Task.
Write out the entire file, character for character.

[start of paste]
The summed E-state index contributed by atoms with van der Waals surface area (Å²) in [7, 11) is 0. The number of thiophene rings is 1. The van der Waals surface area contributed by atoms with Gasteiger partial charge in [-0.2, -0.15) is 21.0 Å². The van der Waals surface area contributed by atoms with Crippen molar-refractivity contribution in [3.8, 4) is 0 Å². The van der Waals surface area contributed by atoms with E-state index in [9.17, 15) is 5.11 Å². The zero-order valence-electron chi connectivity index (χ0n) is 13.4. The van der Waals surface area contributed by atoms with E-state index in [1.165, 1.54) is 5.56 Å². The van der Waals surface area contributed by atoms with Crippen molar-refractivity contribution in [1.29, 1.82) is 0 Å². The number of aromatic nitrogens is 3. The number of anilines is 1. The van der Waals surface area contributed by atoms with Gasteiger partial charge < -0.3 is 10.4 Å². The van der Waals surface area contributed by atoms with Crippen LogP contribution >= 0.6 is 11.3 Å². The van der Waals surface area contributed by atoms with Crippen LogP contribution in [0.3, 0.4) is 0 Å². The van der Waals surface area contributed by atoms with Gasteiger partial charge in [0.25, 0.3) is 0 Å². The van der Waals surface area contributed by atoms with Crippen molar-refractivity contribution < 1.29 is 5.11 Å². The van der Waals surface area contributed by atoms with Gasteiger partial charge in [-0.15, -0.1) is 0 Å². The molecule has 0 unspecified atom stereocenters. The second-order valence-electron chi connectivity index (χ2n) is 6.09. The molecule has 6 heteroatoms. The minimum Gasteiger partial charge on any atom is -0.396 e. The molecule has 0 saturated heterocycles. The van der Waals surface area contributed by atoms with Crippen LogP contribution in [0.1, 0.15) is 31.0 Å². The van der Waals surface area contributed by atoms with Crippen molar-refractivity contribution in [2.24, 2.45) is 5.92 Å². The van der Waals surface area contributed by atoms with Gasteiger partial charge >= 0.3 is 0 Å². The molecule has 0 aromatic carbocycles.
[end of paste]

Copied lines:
The summed E-state index contributed by atoms with van der Waals surface area (Å²) in [7, 11) is 0. The number of thiophene rings is 1. The van der Waals surface area contributed by atoms with Gasteiger partial charge in [-0.2, -0.15) is 21.0 Å². The van der Waals surface area contributed by atoms with Crippen molar-refractivity contribution in [3.8, 4) is 0 Å². The van der Waals surface area contributed by atoms with E-state index in [9.17, 15) is 5.11 Å². The zero-order valence-electron chi connectivity index (χ0n) is 13.4. The van der Waals surface area contributed by atoms with E-state index in [1.165, 1.54) is 5.56 Å². The van der Waals surface area contributed by atoms with Crippen molar-refractivity contribution in [1.29, 1.82) is 0 Å². The number of aromatic nitrogens is 3. The number of anilines is 1. The van der Waals surface area contributed by atoms with Gasteiger partial charge < -0.3 is 10.4 Å². The van der Waals surface area contributed by atoms with Crippen LogP contribution >= 0.6 is 11.3 Å². The van der Waals surface area contributed by atoms with Crippen LogP contribution in [0.3, 0.4) is 0 Å². The van der Waals surface area contributed by atoms with Gasteiger partial charge in [0.25, 0.3) is 0 Å². The van der Waals surface area contributed by atoms with Crippen molar-refractivity contribution < 1.29 is 5.11 Å². The van der Waals surface area contributed by atoms with Gasteiger partial charge in [-0.15, -0.1) is 0 Å². The molecule has 0 unspecified atom stereocenters. The second-order valence-electron chi connectivity index (χ2n) is 6.09. The molecule has 6 heteroatoms. The minimum Gasteiger partial charge on any atom is -0.396 e. The molecule has 0 saturated heterocycles. The van der Waals surface area contributed by atoms with Crippen LogP contribution in [0.1, 0.15) is 31.0 Å². The van der Waals surface area contributed by atoms with Crippen molar-refractivity contribution in [2.24, 2.45) is 5.92 Å². The van der Waals surface area contributed by atoms with Gasteiger partial charge >= 0.3 is 0 Å². The molecule has 0 aromatic carbocycles.